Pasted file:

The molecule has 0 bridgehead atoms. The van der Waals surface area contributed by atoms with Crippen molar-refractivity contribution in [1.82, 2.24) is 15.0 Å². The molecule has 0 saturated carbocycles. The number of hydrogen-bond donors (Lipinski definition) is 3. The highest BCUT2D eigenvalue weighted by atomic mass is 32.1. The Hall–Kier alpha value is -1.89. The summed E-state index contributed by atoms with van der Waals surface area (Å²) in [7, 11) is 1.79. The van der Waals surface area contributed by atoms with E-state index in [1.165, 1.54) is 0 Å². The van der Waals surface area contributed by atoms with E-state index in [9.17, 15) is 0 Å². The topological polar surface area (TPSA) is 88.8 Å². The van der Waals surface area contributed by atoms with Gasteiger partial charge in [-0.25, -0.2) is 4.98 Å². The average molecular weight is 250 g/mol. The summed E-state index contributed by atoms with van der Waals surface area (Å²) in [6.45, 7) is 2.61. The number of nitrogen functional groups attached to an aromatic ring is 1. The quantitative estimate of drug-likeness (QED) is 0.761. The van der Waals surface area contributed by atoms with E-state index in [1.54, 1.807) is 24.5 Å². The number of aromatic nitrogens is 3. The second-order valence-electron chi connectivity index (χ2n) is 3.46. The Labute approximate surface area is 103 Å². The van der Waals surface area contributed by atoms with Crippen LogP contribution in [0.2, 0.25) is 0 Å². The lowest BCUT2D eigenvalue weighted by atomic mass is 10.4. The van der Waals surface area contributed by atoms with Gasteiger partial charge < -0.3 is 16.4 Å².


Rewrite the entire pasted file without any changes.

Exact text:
The molecule has 0 bridgehead atoms. The van der Waals surface area contributed by atoms with Crippen molar-refractivity contribution in [1.82, 2.24) is 15.0 Å². The molecule has 0 saturated carbocycles. The number of hydrogen-bond donors (Lipinski definition) is 3. The highest BCUT2D eigenvalue weighted by atomic mass is 32.1. The Hall–Kier alpha value is -1.89. The summed E-state index contributed by atoms with van der Waals surface area (Å²) in [7, 11) is 1.79. The van der Waals surface area contributed by atoms with E-state index in [1.165, 1.54) is 0 Å². The van der Waals surface area contributed by atoms with E-state index in [9.17, 15) is 0 Å². The topological polar surface area (TPSA) is 88.8 Å². The van der Waals surface area contributed by atoms with Gasteiger partial charge in [-0.25, -0.2) is 4.98 Å². The average molecular weight is 250 g/mol. The summed E-state index contributed by atoms with van der Waals surface area (Å²) in [6.45, 7) is 2.61. The number of nitrogen functional groups attached to an aromatic ring is 1. The quantitative estimate of drug-likeness (QED) is 0.761. The van der Waals surface area contributed by atoms with E-state index in [1.54, 1.807) is 24.5 Å². The number of aromatic nitrogens is 3. The second-order valence-electron chi connectivity index (χ2n) is 3.46. The Labute approximate surface area is 103 Å². The van der Waals surface area contributed by atoms with Crippen LogP contribution in [0.2, 0.25) is 0 Å². The lowest BCUT2D eigenvalue weighted by atomic mass is 10.4. The van der Waals surface area contributed by atoms with Gasteiger partial charge < -0.3 is 16.4 Å².